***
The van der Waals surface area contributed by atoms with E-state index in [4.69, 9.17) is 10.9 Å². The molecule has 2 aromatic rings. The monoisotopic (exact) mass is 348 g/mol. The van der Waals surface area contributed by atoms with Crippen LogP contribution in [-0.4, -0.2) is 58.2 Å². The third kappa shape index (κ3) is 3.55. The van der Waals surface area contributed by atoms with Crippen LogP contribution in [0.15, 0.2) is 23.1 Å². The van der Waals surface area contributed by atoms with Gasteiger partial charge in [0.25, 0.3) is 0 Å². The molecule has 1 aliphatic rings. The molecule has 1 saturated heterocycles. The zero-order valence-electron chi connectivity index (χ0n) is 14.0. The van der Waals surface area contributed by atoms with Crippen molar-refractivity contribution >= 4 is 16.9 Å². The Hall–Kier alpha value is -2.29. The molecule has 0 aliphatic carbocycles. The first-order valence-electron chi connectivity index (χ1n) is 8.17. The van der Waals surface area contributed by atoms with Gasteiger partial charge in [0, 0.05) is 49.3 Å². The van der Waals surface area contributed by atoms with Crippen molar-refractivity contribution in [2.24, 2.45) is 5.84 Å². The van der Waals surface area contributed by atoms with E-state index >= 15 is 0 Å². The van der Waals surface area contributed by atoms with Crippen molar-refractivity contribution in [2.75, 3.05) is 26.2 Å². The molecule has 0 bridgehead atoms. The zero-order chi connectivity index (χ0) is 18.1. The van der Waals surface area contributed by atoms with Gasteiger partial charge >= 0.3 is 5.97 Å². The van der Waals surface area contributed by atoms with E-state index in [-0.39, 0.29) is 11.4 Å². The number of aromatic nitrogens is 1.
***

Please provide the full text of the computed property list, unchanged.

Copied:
The van der Waals surface area contributed by atoms with E-state index in [4.69, 9.17) is 10.9 Å². The molecule has 2 aromatic rings. The monoisotopic (exact) mass is 348 g/mol. The van der Waals surface area contributed by atoms with Crippen LogP contribution in [-0.4, -0.2) is 58.2 Å². The third kappa shape index (κ3) is 3.55. The van der Waals surface area contributed by atoms with Crippen LogP contribution in [0.15, 0.2) is 23.1 Å². The van der Waals surface area contributed by atoms with Gasteiger partial charge in [0.25, 0.3) is 0 Å². The molecule has 1 aliphatic rings. The molecule has 1 saturated heterocycles. The zero-order valence-electron chi connectivity index (χ0n) is 14.0. The van der Waals surface area contributed by atoms with Crippen molar-refractivity contribution >= 4 is 16.9 Å². The Hall–Kier alpha value is -2.29. The molecule has 0 aliphatic carbocycles. The first-order valence-electron chi connectivity index (χ1n) is 8.17. The van der Waals surface area contributed by atoms with Gasteiger partial charge in [0, 0.05) is 49.3 Å². The van der Waals surface area contributed by atoms with Crippen molar-refractivity contribution in [2.24, 2.45) is 5.84 Å². The van der Waals surface area contributed by atoms with E-state index >= 15 is 0 Å². The van der Waals surface area contributed by atoms with Crippen molar-refractivity contribution in [2.75, 3.05) is 26.2 Å². The molecule has 0 bridgehead atoms. The zero-order chi connectivity index (χ0) is 18.1. The van der Waals surface area contributed by atoms with Gasteiger partial charge >= 0.3 is 5.97 Å². The van der Waals surface area contributed by atoms with E-state index in [-0.39, 0.29) is 11.4 Å². The number of aromatic nitrogens is 1.